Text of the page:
AnonymousJune 27, 2008 at 2:58 pmPost count: 3
it’s stuck on 10.53.33.130 i think, which is a weird IP, and not coming from my DHCP. according to your windows software i used to even figure out that it was working at all, it’s manually set to that IP, but i can’t use the software to change it, reboot it, or edit it. after setting my ip to be in that weird 10.53.33 network, i could get it to ask me for a user/pass in a browser, but it won’t take the one i had, and it won’t take the default one. the login is a netsilicon one, so maybe the little netsilicon chip got reset back to it’s original firmware or something. holding the button for 2-7 seconds or for 10 or more seems to reboot the device, but it does not change anything, and the IP stays exactly the same.
any ideas what i can do or is it bricked?AnonymousJune 27, 2008 at 3:17 pmPost count: 408
There was a hard recovery included in version 1.51 and later. To use this method, unplug the module.
Plug it back in, wait 3 seconds, and then press and hold the button for 10 seconds.
The module will reset and reboot – with DHCP enabled.
Another question, were you upgrading the module when the failure happened, or did it just happen during normal operation?AnonymousJune 27, 2008 at 4:02 pmPost count: 3
normal operation. i tried the unplug, replug, wait 3 seconds, hold for 10 seconds, but i’ll try it again when i get home tonight.AnonymousJuly 11, 2008 at 6:11 amPost count: 31
Upgraded the unit to v1.52 earlier today and got a number of hours of good use out of it. I was doing development today on my custom application so the use was normal but more active than everyday use. Things were working fine until I ran a test to see how quickly I could send consecutive commands to the XML socket after reading a post on this forum that the SHN Utility suite was set to do this .2 seconds apart. I sent three consecutive ‘GetVersion’ commands .25 seconds apart and it locked the unit up. I then tried all the various factory reset methods described in these forums and the best I got was the same result described in this post. The suggested remedy didn’t work so I then tried changing the unit’s IP address with the ‘NetCfg’ command through the SHN Utility suite. This seems to have completely killed the unit as I can’t even find it in the utility.
It’s very frustrating to have things like this happen on a system where it’s use is rather critical on a daily basis and I can’t afford downtime. If there are any other last ditch ways to recover this thing it would be appreciated ASAP.AnonymousJuly 11, 2008 at 10:45 amPost count: 3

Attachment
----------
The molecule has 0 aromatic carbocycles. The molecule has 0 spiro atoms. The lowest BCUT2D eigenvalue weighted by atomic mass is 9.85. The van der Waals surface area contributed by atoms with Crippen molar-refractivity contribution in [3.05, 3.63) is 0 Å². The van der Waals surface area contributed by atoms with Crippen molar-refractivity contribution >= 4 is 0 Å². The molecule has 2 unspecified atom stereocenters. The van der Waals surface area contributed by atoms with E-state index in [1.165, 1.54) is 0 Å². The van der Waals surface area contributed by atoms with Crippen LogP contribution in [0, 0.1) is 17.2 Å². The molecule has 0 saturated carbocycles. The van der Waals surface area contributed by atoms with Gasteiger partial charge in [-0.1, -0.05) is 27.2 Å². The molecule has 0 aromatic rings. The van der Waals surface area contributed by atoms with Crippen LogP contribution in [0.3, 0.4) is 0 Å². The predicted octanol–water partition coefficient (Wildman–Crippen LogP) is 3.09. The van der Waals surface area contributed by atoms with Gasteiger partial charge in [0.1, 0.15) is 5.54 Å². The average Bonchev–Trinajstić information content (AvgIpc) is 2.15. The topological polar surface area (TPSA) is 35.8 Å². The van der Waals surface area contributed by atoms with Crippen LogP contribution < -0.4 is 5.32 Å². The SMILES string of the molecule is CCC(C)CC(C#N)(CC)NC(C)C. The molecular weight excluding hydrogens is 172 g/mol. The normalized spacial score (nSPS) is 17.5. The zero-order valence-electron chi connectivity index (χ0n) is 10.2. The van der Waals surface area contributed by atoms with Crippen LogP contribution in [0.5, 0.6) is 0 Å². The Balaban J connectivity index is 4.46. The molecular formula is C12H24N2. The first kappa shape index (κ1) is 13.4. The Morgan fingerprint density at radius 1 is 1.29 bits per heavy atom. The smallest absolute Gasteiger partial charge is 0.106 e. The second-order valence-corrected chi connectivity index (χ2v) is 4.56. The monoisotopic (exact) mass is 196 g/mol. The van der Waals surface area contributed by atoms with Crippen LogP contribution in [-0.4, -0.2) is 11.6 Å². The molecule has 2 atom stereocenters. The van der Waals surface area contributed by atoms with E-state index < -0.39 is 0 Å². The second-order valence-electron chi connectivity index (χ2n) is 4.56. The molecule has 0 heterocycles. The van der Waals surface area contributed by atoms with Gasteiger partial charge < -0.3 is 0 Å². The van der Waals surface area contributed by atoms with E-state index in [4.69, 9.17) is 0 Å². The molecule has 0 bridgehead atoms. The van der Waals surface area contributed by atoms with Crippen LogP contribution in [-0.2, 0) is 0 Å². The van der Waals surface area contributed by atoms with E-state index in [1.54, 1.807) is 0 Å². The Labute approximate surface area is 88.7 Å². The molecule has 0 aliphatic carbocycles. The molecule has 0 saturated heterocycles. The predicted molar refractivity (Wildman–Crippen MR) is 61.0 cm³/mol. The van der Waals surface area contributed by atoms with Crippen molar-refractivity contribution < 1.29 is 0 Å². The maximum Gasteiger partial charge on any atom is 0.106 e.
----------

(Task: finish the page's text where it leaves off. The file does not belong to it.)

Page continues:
works now, after I got more specific instructions via email to reset it. I’ll post them once I’m on my computer insted of my phone.AnonymousJuly 11, 2008 at 9:53 pmPost count: 31
I should have mentioned that I had the *exact* same thing happen as described at the start of this thread. Using the SHN utility, I tried to manually fix the IP information by sending the unit a ‘NetCfg’ command (DHCP on, but with a statically set IP on my 192.168.2.x subnet as well).
After applying this command, my DHCP server logs showed a normal looking interaction between the unit and the server and it was assigned its proper IP address, at least according to the logs. After the DHCP assignment happens, however, it is completely unresponsive to pings, connection attempts to its ports (e.g.: 8002, 80), or even the SHN Utility finder.
I just spoke to Al who walked me through the new DHCP reset procedure in v1.52 using the internal reset button on the left side of the unit. This procedure does consistently force the DHCP negotiation to occur but I still have the same result as mentioned in the prior paragraph. I’m running a portscan on the unit right now to see if anything is listening at all but nothing has come up yet.
One interesting thing I should mention for you, Paul, is that my DHCP server has been setup to assign the EZSrve a static IP each time based on its MAC address which was 00:40:9d:2b:75:1b. When the issue occurred as described by ryan1db at the start of this post, however, the MAC address changed to 00:40:9d:43:35:97. Everything that I’m seeing here makes me think that somehow the unit is getting through some sort of preliminary boot stage, setting up an initial network adapter (with the different MAC address), and then its failing to get into its secondary application stage. When I manually changed the IP address of the unit through the SHN Utility as I described above, I was “talking” to the initial stage, not the application stage. I don’t know if I’m off base here but I have a hunch this is sort of what is going on.
I have a TFTP server on my network and I’m thinking that the best thing might be to reflash the entire thing, boot image and all. Unless, that is, you have some other troubleshooting method I haven’t tried yet…
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